Thursday, March 25, 2010

Photoshop CS5 - All Too Easy

Ok, I know this isn't exactly gaming, per se, but holy crap on a crap cracker, this "Content-Aware Fill" thing in the upcoming Photoshop CS5 is a freakin' forum goon's wet dream.

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Wednesday, March 24, 2010

Zero Punctuation Reviews: Battlefield Bad Company 2

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Monday, March 22, 2010

Review: Battlefield Bad Company 2

There are some constants in the universe. The sun will move from east to west. The Yankees will be in the playoffs. Even numbered Trek movies don't suck. And, of course, the bots in a Battlefield game will be hilariously buggy.

I never played the first Bad Company game, so it's a new experience to me to have a battlefield game with a narrative other than "here's some guys and flags, shoot them and take them, respectively!" The Bad Company series apparently tries for a more cinematic FPS experience, much like Call of Duty... but it takes itself less seriously. Where Call of Duty games feel like action or war movies, Bad Company is definitely a "buddy flick."

The gist of the game is this - It's an alternate reality world where the russians are invading, and this time they're digging up an old WW2 Japanese superweapon project codenamed "Aurora" to try to use it on their current-day nemesis: The US of A. The secret weapon is what is called a "Scalar" weapon, which if you google, you'll have to spend hours afterward trying to scrub the grease off your skin from all the tinfoil hats you'll rub up against. It's like the holy grail of WMDs - part EMP, part Nuke, with all the heat and electronics frying goodness and none of the pesky fallout. And apparently in the Battlefield universe, it takes a few minutes to power up, and during that time it bugles loudly in the distance, sounding like Godzilla rising from the depths.

Anyway, the russians are digging up this old scalar tech, and the only ones who can stop them are a squad of four stereotypes - A nerd, a redneck, a token gruff black authority figure, and an everyman (played by you, of course). It sounds like the recipe for a really bad movie, but it makes for an entertaining game, actually. The banter between the other 3 members of Bad Company really do a lot to enhance the game.

At least, it would, if not for the fact that 9 times out of 10, the three of them get so bugged they completely stop moving to have their conversation, and then never start moving again until you pass a magic plot point. And some of these banter sessions are astonishingly long, like the "do you believe in God" conversation which lasts a good 7 minutes. But the banter is entertaining enough to stop and listen to. And I had a good laugh at the "What? I can know stuff!" line delivered by the redneck when everybody was shocked that it was him, and not the nerd, who rattled off a name and detailed description (complete with trivia) of the plane they were observing.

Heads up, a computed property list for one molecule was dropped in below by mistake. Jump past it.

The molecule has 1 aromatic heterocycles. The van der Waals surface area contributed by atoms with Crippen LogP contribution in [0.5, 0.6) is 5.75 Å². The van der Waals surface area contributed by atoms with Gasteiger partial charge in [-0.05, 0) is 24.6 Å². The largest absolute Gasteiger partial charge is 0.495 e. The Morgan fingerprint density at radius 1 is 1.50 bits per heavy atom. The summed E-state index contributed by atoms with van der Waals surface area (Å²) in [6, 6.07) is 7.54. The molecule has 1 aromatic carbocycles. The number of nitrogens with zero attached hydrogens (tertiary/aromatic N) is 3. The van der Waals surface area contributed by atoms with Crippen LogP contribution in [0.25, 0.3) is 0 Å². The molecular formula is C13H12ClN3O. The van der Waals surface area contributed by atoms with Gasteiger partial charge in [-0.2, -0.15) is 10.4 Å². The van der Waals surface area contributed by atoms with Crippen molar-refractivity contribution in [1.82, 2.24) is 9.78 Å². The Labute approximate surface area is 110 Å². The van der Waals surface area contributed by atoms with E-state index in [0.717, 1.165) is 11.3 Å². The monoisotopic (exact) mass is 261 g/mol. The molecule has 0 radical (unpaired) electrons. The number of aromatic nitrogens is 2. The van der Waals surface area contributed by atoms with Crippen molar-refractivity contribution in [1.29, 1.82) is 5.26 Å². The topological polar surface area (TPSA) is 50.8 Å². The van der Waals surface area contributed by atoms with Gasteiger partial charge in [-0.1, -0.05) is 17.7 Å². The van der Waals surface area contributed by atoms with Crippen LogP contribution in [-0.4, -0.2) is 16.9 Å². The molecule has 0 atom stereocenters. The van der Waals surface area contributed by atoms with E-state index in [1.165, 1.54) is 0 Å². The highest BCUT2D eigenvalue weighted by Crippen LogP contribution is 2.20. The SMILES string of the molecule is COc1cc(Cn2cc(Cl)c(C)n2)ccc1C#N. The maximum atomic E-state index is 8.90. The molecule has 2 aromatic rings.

And of course, the writers aren't above putting in a few digs at "the other guys." The end showdown felt directly like the end of Modern Warfare 1, where all you have is a pistol and you need to squeeze off a fast headshot or it's all over... only in the name of one-upmanship, here in B:BC2, you have to make that shot AFTER JUMPING OUT OF A PLANE WITH NO PARACHUTE. I have to admit I laughed when the nerd member of the group said "Come on, Sarge, if not us, then who? You know they'll just send a bunch of douchebags with sissy heartbeat monitors out here otherwise!" - a clear dig at Modern Warfare's propensity to make you rely on gun-mounted heartbeat monitors in snowstorms. But at least I didn't have to physically use my body to constantly jostle Gaz or Captain Price toward the next objective, DICE, so careful about the stones you throw.

Sometimes it's just easier to leave them behind, really. When an important plot point comes up, they'll magically warp right next to you, and then it's back to business for a little while until they are once again struck with catatonic amnesia, and stand there in a state of torpor pointing their gun at nothing in particular.

I know I'm harping on that a lot, but you know, it's only annoying sometimes. Most of the time it just elicited a roll of the eyes from me, because honestly they're not that much of a help anyway. If left to their own devices, the bots in this game would shoot at the same entrenched position forever, waiting for you to flank the enemy and dig them out. So really, it only makes it marginally less easy if they aren't there, and only then because they have a chance to draw the enemy's fire while you absolutely murder all 20 of them. In fact, I most got worried when my comrades stopped moving forward because I thought I might miss out on another banter session while I was slogging my way up Hamburger Hill alone. And you wonder how they manage to miss the enemy so much, when you yourself are aim-assisted all to hell and back, where even a casual spray in the enemy's direction will usually headshot them.

What was far more annoying was the massive performance hits I experienced during cutscenes. I don't know what they're doing differently in cutscenes, but almost every cutscene struggled along and desynched the subtitles from the audio, whereas every part of the actual gameplay was pretty much seamless and fast, abarring one or two parts that went completely over the top with fog and lighting effects. They're also doing something wierd with the audio processing, as every house I entered suddenly sounded like I was in the most echo-inducing of tunnels, and even when there were explosions and gunfire all around me, it was somehow quiet enough to hear the sergeant grumble about how he's gettin' too old for this shit.

All in all, though, the game was an enjoyable playthrough, even if it was only 6 hours long. I can honestly say I'm just as likely to go back and replay B:BC2 as I am COD:MW2. I like that you don't HAVE to have your eye jammed against the butt of your gun to stand a chance at hitting something. I like the convenient supply drops that let you change weapons loadouts at convenient intervals. I REALLY like how damn near every structure in the game is completely destructible, which is the real selling point of this engine as I understand it. And, of course, I like the dialogue, and the cheesy, goofy plot. It goes a long way to making up for the AI bugs and other minor annoyances... and the one major annoyance of having no LAN hosting mode for multiplayer. I mean, I know it's a console port and everything, but that should have been a no-brainer for PC, guys. Bad call. Also, I would have liked a co-op mode for the SP campaign.

Verdict: B-.
And that's the word from Bandit Camp.

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Wednesday, March 10, 2010

Zero Punctuation Reviews: Alien vs Predator

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Zero Punctuation Reviews: Bioshock 2

Sorry, forgot to post this last week. So today is a two-fer.

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Sunday, March 07, 2010